He plans to make his decision next month, according to the paper.

The full text of the letter follows.

Dear Gov. Deal,

As leaders in the entertainment industry, we have deep concerns about H.B. 757, which would sanction discrimination against LGBT people and others in Georgia.

As you know, Atlanta is often referred to as the Hollywood of the South. During the last fiscal year, at least 248 films and television productions were shot in Georgia, adding at least $1.7 billion in direct spending to the state’s economy. Additionally, the entertainment industry helped to bring more than 100 businesses to Georgia through relocation or expansion in the past fiscal year. Only two states — California and New York — have a larger entertainment industry footprint and both have statewide non-discrimination protections on the books. Unfortunately, Georgia not only lacks such protections, but could soon move from a bad situation to worse with H.B. 757.

We pride ourselves on running inclusive companies, and while we have enjoyed a positive partnership on productions in Georgia, we will plan to take our business elsewhere if any legislation sanctioning discrimination is signed into state law.

We urge you to veto H.B. 757 and send a strong message that Georgia will not tolerate discrimination against citizens, employees and visitors to the state.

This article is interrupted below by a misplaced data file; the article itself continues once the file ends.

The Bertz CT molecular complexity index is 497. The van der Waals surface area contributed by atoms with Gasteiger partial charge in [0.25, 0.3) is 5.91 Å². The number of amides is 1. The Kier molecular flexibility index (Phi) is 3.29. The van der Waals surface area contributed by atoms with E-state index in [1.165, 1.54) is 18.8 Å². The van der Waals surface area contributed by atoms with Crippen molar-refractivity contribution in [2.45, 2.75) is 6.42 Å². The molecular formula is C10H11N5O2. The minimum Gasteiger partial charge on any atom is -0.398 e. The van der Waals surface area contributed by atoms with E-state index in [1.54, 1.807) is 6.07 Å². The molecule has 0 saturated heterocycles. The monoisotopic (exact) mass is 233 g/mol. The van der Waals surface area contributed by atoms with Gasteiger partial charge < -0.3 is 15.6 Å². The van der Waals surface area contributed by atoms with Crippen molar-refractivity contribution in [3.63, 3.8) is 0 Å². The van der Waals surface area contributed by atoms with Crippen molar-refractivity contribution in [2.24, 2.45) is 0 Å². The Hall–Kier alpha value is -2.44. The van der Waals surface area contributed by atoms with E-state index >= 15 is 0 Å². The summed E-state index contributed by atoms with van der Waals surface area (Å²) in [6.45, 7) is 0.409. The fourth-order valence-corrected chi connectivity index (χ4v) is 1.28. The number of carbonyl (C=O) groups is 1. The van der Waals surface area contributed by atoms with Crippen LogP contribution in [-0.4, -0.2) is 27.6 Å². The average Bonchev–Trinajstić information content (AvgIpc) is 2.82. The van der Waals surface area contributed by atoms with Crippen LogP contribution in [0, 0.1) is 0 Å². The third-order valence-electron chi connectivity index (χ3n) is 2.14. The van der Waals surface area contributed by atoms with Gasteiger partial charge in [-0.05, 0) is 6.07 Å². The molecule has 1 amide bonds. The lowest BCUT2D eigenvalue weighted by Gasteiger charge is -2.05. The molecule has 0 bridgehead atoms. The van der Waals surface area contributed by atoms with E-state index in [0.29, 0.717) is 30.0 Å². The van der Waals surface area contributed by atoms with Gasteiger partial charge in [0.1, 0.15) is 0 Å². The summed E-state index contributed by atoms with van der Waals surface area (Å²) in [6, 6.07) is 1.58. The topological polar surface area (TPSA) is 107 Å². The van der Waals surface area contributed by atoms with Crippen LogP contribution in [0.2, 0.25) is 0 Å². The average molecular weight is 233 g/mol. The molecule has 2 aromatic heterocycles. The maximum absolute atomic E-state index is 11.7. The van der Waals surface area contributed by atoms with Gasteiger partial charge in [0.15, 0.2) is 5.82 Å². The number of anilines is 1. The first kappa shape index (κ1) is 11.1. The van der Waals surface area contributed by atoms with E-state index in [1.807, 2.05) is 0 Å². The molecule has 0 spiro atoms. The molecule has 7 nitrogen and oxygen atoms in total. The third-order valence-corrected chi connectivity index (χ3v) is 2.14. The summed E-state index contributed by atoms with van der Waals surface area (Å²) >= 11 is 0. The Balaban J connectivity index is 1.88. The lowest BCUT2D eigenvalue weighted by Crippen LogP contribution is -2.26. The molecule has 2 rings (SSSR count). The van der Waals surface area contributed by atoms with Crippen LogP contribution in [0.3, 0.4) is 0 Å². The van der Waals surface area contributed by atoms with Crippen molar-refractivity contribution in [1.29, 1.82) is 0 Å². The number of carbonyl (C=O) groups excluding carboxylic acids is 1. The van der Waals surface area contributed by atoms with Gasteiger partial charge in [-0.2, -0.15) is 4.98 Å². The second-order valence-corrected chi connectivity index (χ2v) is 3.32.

Thank you in advance for your consideration of this urgent issue.

Ali Adler, Writer and Producer
Greg Berlanti, Writer and Producer
Matt Bomer, Actor, and Simon Halls, Publicist
Dustin Lance Black, Screenwriter and Filmmaker
Bradley Bredeweg, Executive Producer and Showrunner
Kristin Chenoweth, Actress and Singer
Diablo Cody, Writer, Producer and Director
Bruce Cohen, Producer
Lee Daniels, Producer and Director
Dana Fox, Writer and Producer
John Goldwyn, Producer
James Gunn, Writer and Director
Anne Hathaway, Actress
Alan Hergott, Entertainment Attorney
Nina Jacobson, Producer
Dan Jinks, Producer
Kathy Kennedy, Producer
Zoe Kravitz, Actress
Bryan Lourd, Talent Agent
Seth MacFarlane, Producer and Filmmaker
Laurence Mark, Producer
Frank Marshall, Producer and Director
Neil Meron, Producer
Julianne Moore, Actress
Ryan Murphy, Producer
Peter Paige, Executive Producer and Showrunner
Rob Reiner, Actor, Director and Producer
Sarah Schechter, Producer
Adam Shankman, Director and Producer
Aaron Sorkin, Screenwriter and Producer
Marisa Tomei, Actress
Gus Van Sant, Producer and Director
Harvey Weinstein, Producer and Film Studio Executive
Craig Zadan, Producer and Director